I am sure you have all heard of the famous quote, “You can lead a horse to water but you can’t make him drink.” Well, this begs a question. What exactly does this mean? According to idioms.thefreedictionary.com, it means “you can present someone with an opportunity but you cannot force him or her to take advantage of it.” I liken this idiom to my most passionate topic, critical thinking and student athletes.
Student athletes are often presented with opportunity after opportunity to behave a certain way during certain situations. This means, most are taught the difference between right and wrong. Most have some sort spiritual foundation that parents feel should lead to good sound decision-making. Most are presented with a fundamental education to get them out of high school. Well, just like the idiom, you can’t force them to drink. In the case of problem solving and decision-making, I substitute “drink” for “Think.”
Despite all the foundational preparation we provide our young student athletes, they still have to “think.” They still have to make good or bad decisions based on their capabilities to assess situations for potential pitfalls. In most cases, these capabilities are limited or non-existent. There is a point I wish to make here and wish you to explore. All the foundational preparation doesn’t always enhance ones ability to “think.”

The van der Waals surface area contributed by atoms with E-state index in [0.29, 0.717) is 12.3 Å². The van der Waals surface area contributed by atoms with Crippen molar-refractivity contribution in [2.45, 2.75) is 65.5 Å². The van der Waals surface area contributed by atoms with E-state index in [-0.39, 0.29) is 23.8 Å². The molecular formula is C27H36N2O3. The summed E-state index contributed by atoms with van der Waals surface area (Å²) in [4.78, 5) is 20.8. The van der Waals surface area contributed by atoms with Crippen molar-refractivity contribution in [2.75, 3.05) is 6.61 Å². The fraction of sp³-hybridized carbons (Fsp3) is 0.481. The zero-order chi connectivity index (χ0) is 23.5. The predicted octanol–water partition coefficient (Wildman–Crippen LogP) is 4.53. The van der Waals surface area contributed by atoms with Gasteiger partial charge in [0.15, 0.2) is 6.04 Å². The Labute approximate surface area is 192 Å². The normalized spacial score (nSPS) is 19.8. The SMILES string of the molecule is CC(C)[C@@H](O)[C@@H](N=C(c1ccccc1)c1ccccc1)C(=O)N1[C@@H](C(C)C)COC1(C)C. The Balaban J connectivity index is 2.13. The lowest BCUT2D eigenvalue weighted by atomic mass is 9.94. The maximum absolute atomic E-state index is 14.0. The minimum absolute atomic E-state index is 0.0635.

So, if all we do to prepare our kids for life doesn’t inherently make them good decision makers, what then is missing? In my opinion, what’s missing is a mechanism for student athletes to automatically turn on their critical thinking. A trigger that activates, what I like to call “What if” thinking. This thought process allows individuals to ask themselves the question, “What might go wrong if I do this,” when that mental trigger is pulled. I am referring to a cat-like response that allows them to assess a situation, evaluate the possible outcomes, determine alternatives and make the right call. Sounds a bit ambitious, right? Not so fast! These skills can be learned, honed and perfected.
So agree or disagree, NOW is the time to lead our young student athletes to water and watch them “THINK!”
Your thoughts, comments and feedback are welcomed and appreciated.